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Partnership announced in bid to secure pilot training

Probate Judge Kim Ballard, left, talks with Selma Mayor George Evans Friday morning during a press conference announcing engineering company Science and Engineering Services, LLC. is considering using Craig Field as a pilot-candidate training site. (Jay Sowers | Times-Journal)

Probate Judge Kim Ballard, left, talks with Selma Mayor George Evans Friday morning during a press conference announcing engineering company Science and Engineering Services, LLC. is considering using Craig Field as a pilot-candidate training site. (Jay Sowers | Times-Journal)

An engineering company, with offices in Huntsville, has selected Craig Field as its preferred site in a bid for international pilot training.

On Friday, Economic development director Wayne Vardaman announced a partnership with Science and Engineering Services to select Craig Field Airport as its preferred site to train pilot-candidates from Kuwait. Science and Engineering Services has offices in Huntsville, Warner Robbins, Ga., and Columbia Md.

Vardaman said the pilot training isn’t coming to Selma just yet. Science and Engineering Services is one of several companies vying to secure a contract with Kuwait’s military for its pilot training.

If successful, Vardaman said the deal would revitalize a once bustling Air Force Base.

“We feel good about the process and feel really good about the people,” Vardaman said. “It’s going to be like setting up a small city at Craig.”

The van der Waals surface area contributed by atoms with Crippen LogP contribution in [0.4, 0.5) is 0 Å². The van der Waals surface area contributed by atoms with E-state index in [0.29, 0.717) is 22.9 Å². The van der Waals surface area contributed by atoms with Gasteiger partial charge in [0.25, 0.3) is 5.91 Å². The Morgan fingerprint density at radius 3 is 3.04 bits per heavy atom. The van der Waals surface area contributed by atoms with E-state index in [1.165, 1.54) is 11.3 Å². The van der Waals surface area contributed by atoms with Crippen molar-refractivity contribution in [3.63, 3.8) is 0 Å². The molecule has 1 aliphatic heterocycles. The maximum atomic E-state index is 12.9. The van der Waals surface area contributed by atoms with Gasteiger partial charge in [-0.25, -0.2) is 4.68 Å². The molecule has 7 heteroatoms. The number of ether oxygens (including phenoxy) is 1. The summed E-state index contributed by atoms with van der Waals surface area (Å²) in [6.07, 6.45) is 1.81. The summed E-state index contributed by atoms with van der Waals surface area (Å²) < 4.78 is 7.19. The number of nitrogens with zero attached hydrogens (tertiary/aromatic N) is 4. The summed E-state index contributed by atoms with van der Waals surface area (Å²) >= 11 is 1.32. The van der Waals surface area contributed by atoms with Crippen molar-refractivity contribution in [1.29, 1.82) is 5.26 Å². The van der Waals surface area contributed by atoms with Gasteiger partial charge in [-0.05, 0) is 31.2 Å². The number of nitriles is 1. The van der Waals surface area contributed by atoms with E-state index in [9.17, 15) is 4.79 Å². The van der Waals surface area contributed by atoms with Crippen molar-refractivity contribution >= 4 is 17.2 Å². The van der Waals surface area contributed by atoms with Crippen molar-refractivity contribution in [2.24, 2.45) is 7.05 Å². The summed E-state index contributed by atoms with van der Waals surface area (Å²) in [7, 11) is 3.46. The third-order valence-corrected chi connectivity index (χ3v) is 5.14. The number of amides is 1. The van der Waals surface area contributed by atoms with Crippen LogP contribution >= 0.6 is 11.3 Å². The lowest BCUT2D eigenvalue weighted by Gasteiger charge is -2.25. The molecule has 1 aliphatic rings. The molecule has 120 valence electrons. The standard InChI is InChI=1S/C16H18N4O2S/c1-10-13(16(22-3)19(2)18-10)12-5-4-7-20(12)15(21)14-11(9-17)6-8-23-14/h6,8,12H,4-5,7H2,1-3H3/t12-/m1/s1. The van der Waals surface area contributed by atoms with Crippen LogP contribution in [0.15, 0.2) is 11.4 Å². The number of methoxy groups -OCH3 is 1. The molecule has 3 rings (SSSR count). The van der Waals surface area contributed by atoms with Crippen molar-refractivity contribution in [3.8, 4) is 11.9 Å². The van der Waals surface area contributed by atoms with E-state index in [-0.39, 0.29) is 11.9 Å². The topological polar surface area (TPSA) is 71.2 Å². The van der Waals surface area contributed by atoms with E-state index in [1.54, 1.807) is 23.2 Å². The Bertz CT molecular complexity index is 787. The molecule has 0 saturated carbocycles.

The company is expected to submit its bid for Kuwait’s pilot training program at the end of May. If successful, the bid would be awarded in September, Vardaman said.

He said the training would be tied to a five-year contract, with an option to renew at the end.

The international pilot training program would provide flight screening and support services for up to 300 students annually, according to a news release. Approximately 75 to 100 training personnel and dozens of support staff would be hired as a part of the deal, according to Vardaman. A successful bid could also mean an overhaul for dozens of buildings on Craig Field, he said.

Following the announcement, Selma Mayor George Evans said the pilot training could revitalize the area’s economy.

“I think we just have a gold mine out there at Craig Field,” Evans said. “It would be retapping that and certainly it’s going to change the quality of life for a lot of people in Selma and Dallas County.”

If successful, the training would initially begin with 30 students and slowly increase until reaching 300. Vardaman said the pilot training would take 14 to 16 months per class.

Craig Field director Menzo Driskell also talked about the potential a successful bid would offer to the Selma area.

“It’s probably the best opportunity that we have had in the years I have been here,” Driskell said. “It’s a quality company that is full of organized individuals.”

Vardaman said he is cautiously optimistic that Science and Engineering Services’ bid will be successful. The company secures about 90 percent of projects it bids for, according to Vardaman.

Securing Science and Engineering Services’ commitment began nearly four months ago, according to Vardaman. He said the company initially contacted economic development with the idea.

“They looked at a lot of places in the state so we had competition,” he said. “The thing that attracted them is the campus atmosphere, everything is in one location.”